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Dallas Cowboys: "America's Team" or an American Tragedy, Part III

Updated on July 25, 2020

The Dallas Cowboys of the 2000s are a far cry from a team filled with Hall of Fame caliber talent. The last twenty years of the Cowboys which take us to the present share a much deeper look into Dallas as a team that needs help more than anything. It seems that the Cowboys cannot get out of their own way and their hubris is what is bringing them into this state of dissimilation. More importantly, the Cowboys of the last two decades have set the sub-par standard that the Cowboys of the 1960s originally set. They have young talent but cannot seem to get into the Super Bowl Champion discussion quite yet.


2000s: Dallas begins to Collapse

Being a Cowboys fan in the 2000s is quite like being a Saints fan in the 1970s. The Cowboys could not win a damn thing and proved on many occasions that they could beat themselves more than anything. The 1990s were glorious, however, those players were gone now and what was left was an aging Emmitt Smith. The last remaining quadrant of a team that is known as one of the better collections of talent ever. 2000 began with Troy Aikman retiring. Michael Irvin had left the Cowboys in 1999 to pursue retirement as well. It seemed that glory was over and Dallas had to start from scratch again. After a failed experiment of promoting in house, Jerry Jones turned his attention to a retired Bill Parcells. Parcells had success with the New York Giants two decades earlier and was expected to lead Dallas out of the rut it had been in for only a few years at that point. Parcells lasted from 2003 to 2006 which ended in complete disaster as the Cowboys could not catch a break. Quincy Carter, their starter in 2003, was released after alleged drug usage. He was replaced by an aging Vinny Testaverde. The Cowboys took a massive defensive approach during the Parcells years which earned them players like Demarcus Ware and Marcus Spears but their offense had no pep. Drew Bledsoe was brought in 2005 to clean things up and the Cowboys were a mediocre team. Bledsoe kept them on track though. Parcells did not fair very well though as he was released in 2006. Replaced by Wade Phillips, the concept was simple, just win games. Phillips could not seem to do this either. However, Philips did have a solid Quarterback with Tony Romo. It seemed that Romo was always in the conversation for being one of the best in the league, but he always seemed to struggle late in close games causing this comparison to the greats to soon fade away. Amongst all these problems was another one that would not heal for a long time. Tony Romo needed weapons and Miles Austin and company were not cutting it. The attention of Jerry Jones turned to one of the best to ever play the game as Randy Moss was already signed with Oakland. His name became synonymous with trouble ever where he went and everything he touched turned to dust. Terrell Owens was his name but you may know him better as T.O.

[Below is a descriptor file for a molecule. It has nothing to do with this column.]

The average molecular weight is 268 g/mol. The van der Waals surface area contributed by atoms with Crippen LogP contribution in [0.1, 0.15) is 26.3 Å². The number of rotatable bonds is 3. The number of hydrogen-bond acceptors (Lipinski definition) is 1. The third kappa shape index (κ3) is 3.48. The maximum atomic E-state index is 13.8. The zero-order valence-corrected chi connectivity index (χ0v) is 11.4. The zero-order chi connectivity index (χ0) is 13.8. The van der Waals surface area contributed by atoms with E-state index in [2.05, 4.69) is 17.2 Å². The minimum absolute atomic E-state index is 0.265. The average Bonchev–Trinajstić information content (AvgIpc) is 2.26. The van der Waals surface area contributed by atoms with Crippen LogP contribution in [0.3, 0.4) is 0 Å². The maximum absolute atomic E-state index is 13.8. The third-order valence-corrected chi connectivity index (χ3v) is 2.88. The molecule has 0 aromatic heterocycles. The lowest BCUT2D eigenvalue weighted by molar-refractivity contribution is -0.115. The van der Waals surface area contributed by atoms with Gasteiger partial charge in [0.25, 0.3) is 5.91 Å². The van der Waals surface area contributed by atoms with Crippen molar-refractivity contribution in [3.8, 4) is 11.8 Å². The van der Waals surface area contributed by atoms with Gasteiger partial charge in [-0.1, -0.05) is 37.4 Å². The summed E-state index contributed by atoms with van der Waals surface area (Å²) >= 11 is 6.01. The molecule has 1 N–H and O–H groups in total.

Owens had proved in his prior experience that he was the best receiver the game had to offer. Moss had seasons of greatness and his high flying acrobatics was no match for the cornerbacks guarding him. Owens though had speed and used his rather short stature as a receiver to make defenses pay. Owens though was an off the field disaster. Another famous quarterback referred to him as “locker room cancer.” Owens himself was about one person, himself. Owens played for himself and was destined for the Hall of Fame. All he had to do was play the game the way Tony Romo would benefit and the Cowboys would have been fine. T.O. did not disappoint. He earned a Pro-Bowl appearance in 2007 and was the receiving touchdowns leader in 2006. It seemed that Dallas had found the right playmaker on offense to turn everything around. 2007 marked a playoff birth for the Cowboys but ended in a Romo disaster as he fumbled a potential difference making field goal. Dallas had done what the modern Cowboys always do. Defeated itself from within. Romo was heavily criticized during his tenure in Dallas and at times Owens came to his aide. Nevertheless, Owens was released by the Cowboys in 2008 for unknown reasons. His numbers were spectacular as he had 3,587 yards and 38 touchdowns in 3 seasons. 2009 began on a bang as AT&T Stadium was completed replacing Cowboys Stadium where Dallas had played for decades.